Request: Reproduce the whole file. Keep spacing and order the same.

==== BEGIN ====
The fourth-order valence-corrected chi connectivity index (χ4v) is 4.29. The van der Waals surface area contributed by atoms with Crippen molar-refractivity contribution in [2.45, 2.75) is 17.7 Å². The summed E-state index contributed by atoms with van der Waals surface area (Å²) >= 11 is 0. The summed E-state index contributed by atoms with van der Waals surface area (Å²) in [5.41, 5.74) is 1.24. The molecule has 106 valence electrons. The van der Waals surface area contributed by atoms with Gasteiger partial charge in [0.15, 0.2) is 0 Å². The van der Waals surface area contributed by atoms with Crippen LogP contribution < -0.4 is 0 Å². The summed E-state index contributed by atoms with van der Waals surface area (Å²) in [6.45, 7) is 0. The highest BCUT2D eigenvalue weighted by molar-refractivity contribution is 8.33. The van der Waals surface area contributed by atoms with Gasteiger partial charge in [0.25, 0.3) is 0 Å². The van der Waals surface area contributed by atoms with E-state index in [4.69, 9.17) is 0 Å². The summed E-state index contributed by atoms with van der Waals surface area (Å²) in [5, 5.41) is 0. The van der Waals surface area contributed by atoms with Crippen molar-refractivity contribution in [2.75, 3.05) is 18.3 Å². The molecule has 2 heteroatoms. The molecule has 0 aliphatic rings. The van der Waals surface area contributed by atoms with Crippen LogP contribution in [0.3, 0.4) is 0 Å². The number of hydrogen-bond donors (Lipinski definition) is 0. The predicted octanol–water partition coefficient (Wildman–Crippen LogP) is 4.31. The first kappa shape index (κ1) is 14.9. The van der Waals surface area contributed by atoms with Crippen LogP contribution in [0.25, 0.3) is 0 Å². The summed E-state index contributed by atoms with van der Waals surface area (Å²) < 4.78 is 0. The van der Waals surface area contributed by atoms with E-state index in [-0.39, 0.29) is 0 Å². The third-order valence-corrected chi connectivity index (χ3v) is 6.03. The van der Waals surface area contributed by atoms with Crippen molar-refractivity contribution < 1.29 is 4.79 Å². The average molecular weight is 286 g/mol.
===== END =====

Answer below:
The fourth-order valence-corrected chi connectivity index (χ4v) is 4.29. The van der Waals surface area contributed by atoms with Crippen molar-refractivity contribution in [2.45, 2.75) is 17.7 Å². The summed E-state index contributed by atoms with van der Waals surface area (Å²) >= 11 is 0. The summed E-state index contributed by atoms with van der Waals surface area (Å²) in [5.41, 5.74) is 1.24. The molecule has 106 valence electrons. The van der Waals surface area contributed by atoms with Gasteiger partial charge in [0.15, 0.2) is 0 Å². The van der Waals surface area contributed by atoms with Crippen LogP contribution < -0.4 is 0 Å². The summed E-state index contributed by atoms with van der Waals surface area (Å²) in [6.45, 7) is 0. The highest BCUT2D eigenvalue weighted by molar-refractivity contribution is 8.33. The van der Waals surface area contributed by atoms with Gasteiger partial charge in [0.25, 0.3) is 0 Å². The van der Waals surface area contributed by atoms with E-state index in [4.69, 9.17) is 0 Å². The summed E-state index contributed by atoms with van der Waals surface area (Å²) in [5, 5.41) is 0. The van der Waals surface area contributed by atoms with Crippen molar-refractivity contribution in [2.75, 3.05) is 18.3 Å². The molecule has 2 heteroatoms. The molecule has 0 aliphatic rings. The van der Waals surface area contributed by atoms with Crippen LogP contribution in [0.3, 0.4) is 0 Å². The number of hydrogen-bond donors (Lipinski definition) is 0. The predicted octanol–water partition coefficient (Wildman–Crippen LogP) is 4.31. The first kappa shape index (κ1) is 14.9. The van der Waals surface area contributed by atoms with Crippen LogP contribution in [0.25, 0.3) is 0 Å². The summed E-state index contributed by atoms with van der Waals surface area (Å²) < 4.78 is 0. The van der Waals surface area contributed by atoms with E-state index in [-0.39, 0.29) is 0 Å². The third-order valence-corrected chi connectivity index (χ3v) is 6.03. The van der Waals surface area contributed by atoms with Crippen molar-refractivity contribution < 1.29 is 4.79 Å². The average molecular weight is 286 g/mol.